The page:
ESPN Magazine LLC

shopping_cart_outlined
category_outlined / Sports
ESPN The MagazineESPN The Magazine

ESPN The Magazine 03.02.15

ESPN The Magazine is for the NEXT generation of sports fans who want to stay on top of the athletes, teams, topics and upcoming events in their own sports world. The Magazine celebrates not only sports, but the cultures and lifestyles that are an integral part of them - all with ESPN's unique personality and authority.

Country:
United States
Language:
English
Publisher:
ESPN Magazine LLC
Read Morekeyboard_arrow_down

IN THIS ISSUE

access_time2 min.
insider spotlight

Terry Bradshaw boasts four Super Bowl rings. Big Ben wears two. Sid the Kid? He drank from Lord Stanley’s Cup at the ripe old age of 21. Pittsburgh greats all. But the most decorated Steel City legend yet: John Stubenraugh. The 27-year-old Pittsburgh native first got inked in 2010—he kept it classic, opting for a Steelers helmet—and has left no 412 staple unturned, or untattooed, since. Terrible Towel? Check. A can’s pull tab: double check. (Local brewery Iron City was the first to use the technology.) Even the Pirates land prime real estate, right on his chest. Yes, those Pirates, of 20-straight-losing-seasons fame (1993-2012). Sure proof that when it comes to Pittsburgh icons, Stubenraugh is the black-and-gold standard. HOW TO BECOME AN ESPN INSIDER! 1 Turn back to the cover and find…

access_time3 min.
the ticket

Stop me if you’ve heard this one before. [Billionaire owner] decides [usable stadium] is no longer usable, then threatens to move to [another city, likely LA] unless [hapless government] gives him hundreds of millions of dollars for a new field. [Hapless bureaucrat] concedes, insisting private welfare will bear public fruit, an argument that’s swiftly debunked by [any economist—seriously, pick one out of a hat]. The latest proper nouns to fill the template are St. Louis and Milwaukee, where officials have said they’ll pony up huge subsidies to keep the Rams and Bucks from skipping town. The same stories will get written, with the same experts citing the same research to chide spineless public servants. But no one ever asks: How can the cycle be stopped? This isn’t just a political problem—it’s a…

access_time1 min.
zoom

WHO Knicks center Amar’e Stoudemire WHAT A bath in red wine, Stoudemire’s off-day recovery ritual WHEN Jan. 27, 8:13 p.m. ET WHERE Aire Ancient Baths, New York City “Romantic, right? Yeah, I know how it looks. I got jokes for days from my teammates: ‘Why would you take a wine bath? Who does that? You’re so exclusive!’ But red-wine baths play a part in my off-day recovery process. As often as I can, I take a 30-minute dip. It relaxes your muscles like a regular bath, but the red wine adds other internal pleasures like better circulation in your red blood cells and healthier skin. I haven’t tasted it, but I know it’s the good stuff because it’s not cheap—$500 a session. Hey, sometimes you gotta treat your body, free your mind and just enjoy the universe.”—AMAR’E STOUDEMIRE…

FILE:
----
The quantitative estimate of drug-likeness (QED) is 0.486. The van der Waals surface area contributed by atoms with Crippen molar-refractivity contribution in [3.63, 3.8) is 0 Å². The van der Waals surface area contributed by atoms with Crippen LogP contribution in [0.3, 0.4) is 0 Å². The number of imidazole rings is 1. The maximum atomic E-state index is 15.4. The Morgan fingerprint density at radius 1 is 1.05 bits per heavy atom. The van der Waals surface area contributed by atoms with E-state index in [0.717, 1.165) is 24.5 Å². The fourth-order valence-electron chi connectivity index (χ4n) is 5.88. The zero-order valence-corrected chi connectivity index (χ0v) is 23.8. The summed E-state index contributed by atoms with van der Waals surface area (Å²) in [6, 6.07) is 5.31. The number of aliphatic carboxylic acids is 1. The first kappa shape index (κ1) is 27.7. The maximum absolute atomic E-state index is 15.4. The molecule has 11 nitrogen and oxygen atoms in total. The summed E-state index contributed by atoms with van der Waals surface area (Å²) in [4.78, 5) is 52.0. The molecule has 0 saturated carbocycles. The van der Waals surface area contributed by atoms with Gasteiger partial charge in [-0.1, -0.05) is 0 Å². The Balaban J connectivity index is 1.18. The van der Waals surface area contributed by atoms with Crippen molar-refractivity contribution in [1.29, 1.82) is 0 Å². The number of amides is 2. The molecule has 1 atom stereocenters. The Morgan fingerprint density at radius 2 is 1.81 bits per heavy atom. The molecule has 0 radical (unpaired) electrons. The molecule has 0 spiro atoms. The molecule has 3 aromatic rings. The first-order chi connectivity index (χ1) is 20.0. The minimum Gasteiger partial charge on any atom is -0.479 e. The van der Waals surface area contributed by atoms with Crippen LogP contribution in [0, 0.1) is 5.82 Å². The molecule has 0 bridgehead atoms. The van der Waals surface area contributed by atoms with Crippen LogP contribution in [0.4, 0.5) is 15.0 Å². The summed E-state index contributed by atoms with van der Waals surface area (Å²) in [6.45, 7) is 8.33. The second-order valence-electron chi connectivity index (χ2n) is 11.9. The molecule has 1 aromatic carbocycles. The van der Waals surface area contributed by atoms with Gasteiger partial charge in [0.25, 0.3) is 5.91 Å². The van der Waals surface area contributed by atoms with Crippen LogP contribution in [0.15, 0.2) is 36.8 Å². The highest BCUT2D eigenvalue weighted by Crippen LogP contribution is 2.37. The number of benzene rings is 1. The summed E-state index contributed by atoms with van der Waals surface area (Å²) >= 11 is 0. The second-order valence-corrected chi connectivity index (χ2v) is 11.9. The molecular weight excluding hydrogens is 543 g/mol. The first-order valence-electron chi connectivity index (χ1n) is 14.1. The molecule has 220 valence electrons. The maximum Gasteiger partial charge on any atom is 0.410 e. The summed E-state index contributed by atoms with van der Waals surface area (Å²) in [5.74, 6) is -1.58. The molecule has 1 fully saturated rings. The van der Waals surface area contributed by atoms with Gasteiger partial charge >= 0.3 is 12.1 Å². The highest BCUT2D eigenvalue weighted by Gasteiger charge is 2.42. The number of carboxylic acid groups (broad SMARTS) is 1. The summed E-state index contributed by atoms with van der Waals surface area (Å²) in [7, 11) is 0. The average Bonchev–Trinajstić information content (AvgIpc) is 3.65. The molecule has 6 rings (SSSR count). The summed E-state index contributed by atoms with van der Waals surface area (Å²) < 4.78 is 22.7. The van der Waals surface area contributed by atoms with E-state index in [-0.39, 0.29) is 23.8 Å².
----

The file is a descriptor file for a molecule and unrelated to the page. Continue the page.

access_time3 min.
upsets! we got upsets!

It seems like yesterday that George Mason popped out of our primitive Cinderella-spotting spreadsheets, but The Mag’ Giant Killers project has been predicting tourney upsets for a decade. That bodes well for your bracket when the tournament starts March 17. Last year our model correctly pegged Harvard and Stephen F. Austin as lethal underdogs. Now, after analyzing tourney games dating to ’07, we found that Giants and Killers cluster into families that share statistical profiles. And upsets are more likely to follow from certain clans clashing than others. Baylor, for example, plays more like North Carolina than Virginia—and that makes the Bears more likely to fall to Old Dominion than New Mexico State. Consider this our anniversary gift to you. 1 MEET THE FAMILIES Above all else, Giants looking to ward off…

access_time2 min.
bubble beaters

D’ANGELO HARRISON G ST. JOHN’ THE SKILLS Despite a nagging calf strain, Harrison manages to get points inside (6.6 FTs) and out (two treys a night), averaging 18.6 ppg. The 6-foot-4 senior can score on anyone, but he does his best work—and causes defenses the most dread—when someone sets him up. Harrison is one of the top spot-up shooters in the country, averaging 1.18 points per play. THE OUTLOOK The problem for Harrison, and St. John’s, is that his teammates struggle to create for him. PG Rysheed Jordan has more turnovers (65) than assists (60). Overall, the Red Storm assist on just 48.2 percent of made baskets, 273rd in the country. They still have it in them to make the tourney, but that run must start with getting (a healthy) Harrison the ball. TYLER…

access_time3 min.
new big in town

HASSAN WHITESIDE HEAT C HEIGHT 7-0 WEIGHT 265 PPG 9.8 RPG 8.3 BPG 2.5 PER 28.6 THE SCOUT He’s always around the ball; he rebounds extremely well in a crowd. If he’s within five feet of the ball, he’ll get it. Even at 6-foot-11, he has really quick feet, allowing the defense to switch on pick-and-rolls. He’s an explosive leaper and has extremely long arms, making him an elite shot blocker. He’s just a ridiculous weakside defender. But on offense, he keeps it simple. He has a jump hook on the right block, but everything else is a dunk. He’s terrible at the line and isn’t a 3-point shooter. And he can’t pick and pop. But he’s really good on the offensive glass. He’s still immature, though, and can get rattled. 1 TOM HABERSTROH, NBA INSIDER Agree. According to SportVU player-tracking…

help